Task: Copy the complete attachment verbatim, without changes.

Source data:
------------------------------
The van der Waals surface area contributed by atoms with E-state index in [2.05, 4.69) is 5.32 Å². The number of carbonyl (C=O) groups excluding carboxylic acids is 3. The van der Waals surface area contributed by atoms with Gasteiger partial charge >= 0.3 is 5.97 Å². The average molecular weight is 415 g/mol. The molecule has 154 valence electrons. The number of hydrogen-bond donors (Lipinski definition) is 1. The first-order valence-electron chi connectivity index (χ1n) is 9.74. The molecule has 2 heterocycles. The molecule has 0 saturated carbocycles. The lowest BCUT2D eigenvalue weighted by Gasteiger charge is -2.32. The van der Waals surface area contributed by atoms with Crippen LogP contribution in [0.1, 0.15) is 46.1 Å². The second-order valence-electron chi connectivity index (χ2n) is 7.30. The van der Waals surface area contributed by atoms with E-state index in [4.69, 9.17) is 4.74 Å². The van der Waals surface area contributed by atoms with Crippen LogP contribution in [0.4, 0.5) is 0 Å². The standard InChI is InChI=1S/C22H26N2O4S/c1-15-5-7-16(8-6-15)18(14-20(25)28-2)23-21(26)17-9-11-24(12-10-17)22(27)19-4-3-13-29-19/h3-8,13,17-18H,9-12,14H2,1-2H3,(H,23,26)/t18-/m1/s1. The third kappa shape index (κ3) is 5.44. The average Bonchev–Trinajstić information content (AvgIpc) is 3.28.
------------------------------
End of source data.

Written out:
The van der Waals surface area contributed by atoms with E-state index in [2.05, 4.69) is 5.32 Å². The number of carbonyl (C=O) groups excluding carboxylic acids is 3. The van der Waals surface area contributed by atoms with Gasteiger partial charge >= 0.3 is 5.97 Å². The average molecular weight is 415 g/mol. The molecule has 154 valence electrons. The number of hydrogen-bond donors (Lipinski definition) is 1. The first-order valence-electron chi connectivity index (χ1n) is 9.74. The molecule has 2 heterocycles. The molecule has 0 saturated carbocycles. The lowest BCUT2D eigenvalue weighted by Gasteiger charge is -2.32. The van der Waals surface area contributed by atoms with Crippen LogP contribution in [0.1, 0.15) is 46.1 Å². The second-order valence-electron chi connectivity index (χ2n) is 7.30. The van der Waals surface area contributed by atoms with E-state index in [4.69, 9.17) is 4.74 Å². The van der Waals surface area contributed by atoms with Crippen LogP contribution in [0.4, 0.5) is 0 Å². The standard InChI is InChI=1S/C22H26N2O4S/c1-15-5-7-16(8-6-15)18(14-20(25)28-2)23-21(26)17-9-11-24(12-10-17)22(27)19-4-3-13-29-19/h3-8,13,17-18H,9-12,14H2,1-2H3,(H,23,26)/t18-/m1/s1. The third kappa shape index (κ3) is 5.44. The average Bonchev–Trinajstić information content (AvgIpc) is 3.28.